KPRC 2 crew shares what they are seeing along the Texas-Mexico border
From KPRC 2 investigative reporter Robert Arnold: We saw several people crossing back and forth between Mexico and the United States. Several immigrants told us they were staying in he camp on the Texas side but would come back to Mexico to gather donated supplies to bring back to the Texas. We saw people carrying food, water and personal hygiene products across. We did see DPS vehicles and what appeared to be Guardsmen on the Texas side of the river, making sure those who crossed did not go beyond the confines of the Texas camp.
Braulio Fernandez Ecological Park, Ciudad Acuña
From KPRC 2 investigative reporter Robert Arnold: At the camp, hundreds of families could be seen living in tents, sleeping bags, and under tarps tied to trees. People were even seen on the roof of a one story park building. Medicos sin Fronteras (Doctors without Borders) had a truck there for medical aid and Cruz Roja (Red Cross) was also there. We saw the Promise Land church show up with a truckload of personal hygiene products and there were other people in the camp cooking food for the migrants. Many said they are still hopeful they can remain in the United States. One man did say after spending two nights in the Texas camp, he came back to Mexico and will likely wind up staying there and looking for work. One thing I think is important to point out, many of the Haitian migrants who walked across the border were already living in Central and South America, some for years. Many said jobs dried up where they were and they realized their home country wasn’t getting better. There has been a political assassination and an earthquake just this year. These individuals are referred to as part of the Haitian Diaspora. This is anecdotal but many decided this summer to come to the U.S. so they tried to get as much money as they could and then coordinated travel with others.
U.S. Customs and Border Protection’s closure of Del Rio bridge disrupts businesses and jobs on Texas side of the U.S.-Mexico border
Federal officials have halted traffic so they can process thousands of Haitian migrants seeking asylum. The closure has made it difficult for the Texas city’s binational employees and business owners to keep normal operations going.
Options shrink for Haitian migrants straddling Texas border
Gov. Greg Abbott will hold a press conference to discuss the situation in Del Rio on Tuesday. The governor will be joined by Texas Department of Public Safety Director Steve McCraw, Texas Military Department adjutant Gen. Tracy Norris, and National Border Patrol Council president Brandon Judd.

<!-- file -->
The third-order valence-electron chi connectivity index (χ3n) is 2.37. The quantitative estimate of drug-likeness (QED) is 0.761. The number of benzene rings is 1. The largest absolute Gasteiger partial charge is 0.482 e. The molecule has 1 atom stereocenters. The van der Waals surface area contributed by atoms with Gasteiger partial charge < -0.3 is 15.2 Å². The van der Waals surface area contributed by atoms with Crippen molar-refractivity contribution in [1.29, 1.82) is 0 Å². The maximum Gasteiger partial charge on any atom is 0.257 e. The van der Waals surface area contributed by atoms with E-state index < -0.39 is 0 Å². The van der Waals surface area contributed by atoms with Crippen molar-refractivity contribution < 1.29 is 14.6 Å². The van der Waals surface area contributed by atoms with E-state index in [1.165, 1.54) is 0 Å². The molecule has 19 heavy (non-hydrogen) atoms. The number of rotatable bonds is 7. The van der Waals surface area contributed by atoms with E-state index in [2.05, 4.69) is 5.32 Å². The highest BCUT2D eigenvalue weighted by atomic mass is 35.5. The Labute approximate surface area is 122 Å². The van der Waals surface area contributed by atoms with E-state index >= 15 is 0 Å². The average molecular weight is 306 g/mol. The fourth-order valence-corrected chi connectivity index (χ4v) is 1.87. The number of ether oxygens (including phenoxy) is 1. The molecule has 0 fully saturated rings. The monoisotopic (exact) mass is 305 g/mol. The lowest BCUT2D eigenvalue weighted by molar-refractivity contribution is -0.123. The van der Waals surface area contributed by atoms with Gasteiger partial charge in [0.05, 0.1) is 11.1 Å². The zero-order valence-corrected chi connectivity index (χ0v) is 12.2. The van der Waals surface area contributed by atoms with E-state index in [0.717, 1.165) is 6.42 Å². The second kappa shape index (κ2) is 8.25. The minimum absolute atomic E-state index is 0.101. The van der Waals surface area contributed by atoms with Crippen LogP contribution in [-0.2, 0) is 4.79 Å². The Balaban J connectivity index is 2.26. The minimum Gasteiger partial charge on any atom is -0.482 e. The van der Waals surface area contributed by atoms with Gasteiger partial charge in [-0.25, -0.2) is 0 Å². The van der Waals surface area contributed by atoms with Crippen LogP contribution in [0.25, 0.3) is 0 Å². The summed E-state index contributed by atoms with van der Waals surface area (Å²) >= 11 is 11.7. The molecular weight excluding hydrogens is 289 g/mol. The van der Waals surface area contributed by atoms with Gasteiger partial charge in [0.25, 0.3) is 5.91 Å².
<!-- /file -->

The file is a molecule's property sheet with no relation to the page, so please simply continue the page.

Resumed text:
Border patrol agents criticized for treatment of Haitian migrants in Del Rio as U.S. tries to dissuade more from coming
Homeland Security Secretary Alejandro Mayorkas warned would-be migrants that “your journey will not succeed” and promised to investigate the actions of mounted agents at the Rio Grande.
Biden administration speeds up deportation flights for Haitians in growing Texas migrant camp
The situation in Del Rio spiraled this week as more than 15,000 migrants, many of them from Haiti, arrived at the border in recent days, settling in a makeshift camp as they waited for CBP agents to process their petitions to stay in the U.S.
Dan Patrick warns Democrats are allowing in immigrants for “silent revolution,” mirroring language of far-right extremists
Patrick’s comments mirrored a far-right theory that says political elites are replacing white populations through mass migration and demographic changes. He called the increase of migrants at the border an “invasion.”
Thanks to local politics and a railroad, rural Kinney County accounts for most of Texas’ migrant arrests
Under Gov. Greg Abbott’s border security push, Texas state police have arrested hundreds of migrants in the conservative county, usually after spotting them on cargo trains or walking remote ranch lands. Sent to a state prison retooled as an immigration jail, many men were left without lawyers for weeks.
Asylum-seeking families and children made up nearly half of July border crossings: “This is young mamas and daddies trying to save their families”
Migrant crossings on the U.S.-Mexico border reached a 21-year high in July. This video takes you to the epicenter: Texas’ Rio Grande Valley, where more crossings are happening than in any other region in the country.
Texas to spend $25 million on 2-mile concrete barrier amid Gov. Greg Abbott’s push for a state-funded border wall
The barrier in Eagle Pass is the first glimpse into how much a state-funded border wall could cost. But Abbott’s office says it’s a “concrete barrier” that is separate from his border wall push.